The Cerebellar Model Arithmetic Computer (CMAC) (Albus 1981) is well known as a good function approximator with local generalization abilities. Depending on the smoothness of the function to be approximated, the resolution as the smallest distinguishable part of the input domain plays a crucial role. If the binary quantizing functions in CMAC are dropped in favor of more general, continuous-valued functions, much better results in function approximation for smooth functions are obtained in shorter training time with less memory consumption. For functions with discontinuities, we obtain a further improvement by adapting the continuous encoding proposed in Eldracher and Geiger (1994) for difficult-to-approximate areas. Based on the already far better function approximation capability on continuous functions with a fixed topologically distributed encoding scheme in CMAC (Eldracher et al. 1994), we present the better results in learning a two-valued function with discontinuity using this adaptive topologically distributed encoding scheme in CMAC.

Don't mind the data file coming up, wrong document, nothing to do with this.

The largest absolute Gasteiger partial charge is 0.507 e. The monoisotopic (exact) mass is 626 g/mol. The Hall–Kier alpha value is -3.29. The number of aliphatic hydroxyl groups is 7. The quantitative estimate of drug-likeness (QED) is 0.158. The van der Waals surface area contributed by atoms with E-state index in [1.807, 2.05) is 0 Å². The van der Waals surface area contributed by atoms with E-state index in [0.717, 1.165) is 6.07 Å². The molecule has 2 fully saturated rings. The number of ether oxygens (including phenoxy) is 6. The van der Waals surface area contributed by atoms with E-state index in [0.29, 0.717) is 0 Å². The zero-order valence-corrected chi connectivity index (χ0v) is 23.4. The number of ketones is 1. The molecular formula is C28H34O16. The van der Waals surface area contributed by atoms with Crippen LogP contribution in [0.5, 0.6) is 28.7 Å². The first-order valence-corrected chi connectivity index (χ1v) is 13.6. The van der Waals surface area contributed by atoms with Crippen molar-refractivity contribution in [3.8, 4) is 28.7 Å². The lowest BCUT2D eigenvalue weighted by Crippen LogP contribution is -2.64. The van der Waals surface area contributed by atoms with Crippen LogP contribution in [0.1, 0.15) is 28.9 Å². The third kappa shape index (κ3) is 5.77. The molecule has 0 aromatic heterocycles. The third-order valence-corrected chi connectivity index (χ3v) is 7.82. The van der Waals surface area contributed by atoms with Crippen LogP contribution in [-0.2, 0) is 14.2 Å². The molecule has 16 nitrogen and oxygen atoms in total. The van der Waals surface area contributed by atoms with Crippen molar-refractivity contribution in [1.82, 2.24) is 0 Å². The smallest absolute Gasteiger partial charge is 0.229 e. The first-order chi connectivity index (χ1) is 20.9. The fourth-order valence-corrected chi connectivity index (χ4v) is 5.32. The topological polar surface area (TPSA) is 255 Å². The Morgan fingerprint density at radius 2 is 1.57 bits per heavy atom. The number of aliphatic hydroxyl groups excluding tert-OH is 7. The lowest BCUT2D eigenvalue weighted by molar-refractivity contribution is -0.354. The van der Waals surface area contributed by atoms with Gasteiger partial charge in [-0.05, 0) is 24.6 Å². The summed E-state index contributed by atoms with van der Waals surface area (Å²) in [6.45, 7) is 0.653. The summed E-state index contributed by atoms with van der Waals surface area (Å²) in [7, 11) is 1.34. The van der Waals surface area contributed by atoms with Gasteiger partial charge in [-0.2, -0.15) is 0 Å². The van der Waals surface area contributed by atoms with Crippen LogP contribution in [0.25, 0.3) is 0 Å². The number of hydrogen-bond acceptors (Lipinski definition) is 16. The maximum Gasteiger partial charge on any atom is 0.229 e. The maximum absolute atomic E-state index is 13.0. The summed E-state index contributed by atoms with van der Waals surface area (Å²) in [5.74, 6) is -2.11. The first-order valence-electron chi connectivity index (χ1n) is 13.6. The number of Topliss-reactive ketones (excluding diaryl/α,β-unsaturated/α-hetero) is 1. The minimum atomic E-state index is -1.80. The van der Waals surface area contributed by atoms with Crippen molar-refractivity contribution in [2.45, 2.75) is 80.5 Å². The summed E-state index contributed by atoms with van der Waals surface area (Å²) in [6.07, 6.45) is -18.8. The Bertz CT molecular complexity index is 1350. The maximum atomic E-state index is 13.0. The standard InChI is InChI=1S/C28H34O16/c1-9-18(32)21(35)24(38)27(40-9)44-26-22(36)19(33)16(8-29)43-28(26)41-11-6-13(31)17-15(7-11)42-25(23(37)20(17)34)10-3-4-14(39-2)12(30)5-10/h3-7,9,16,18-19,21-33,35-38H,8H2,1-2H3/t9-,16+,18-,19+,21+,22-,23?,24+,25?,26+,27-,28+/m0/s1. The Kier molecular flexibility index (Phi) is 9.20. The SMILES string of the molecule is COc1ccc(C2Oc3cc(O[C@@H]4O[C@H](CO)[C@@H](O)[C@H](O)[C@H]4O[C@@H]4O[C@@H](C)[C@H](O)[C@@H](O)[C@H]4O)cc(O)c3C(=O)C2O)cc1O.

Predictability minimization (PM—Schmidhuber 1992) exhibits various intuitive and theoretical advantages over many other methods for unsupervised redundancy reduction. So far, however, there have not been any serious practical applications of PM. In this paper, we apply semilinear PM to static real world images and find that without a teacher and without any significant preprocessing, the system automatically learns to generate distributed representations based on well-known feature detectors, such as orientation-sensitive edge detectors and off-center–on-surround detectors, thus extracting simple features related to those considered useful for image preprocessing and compression.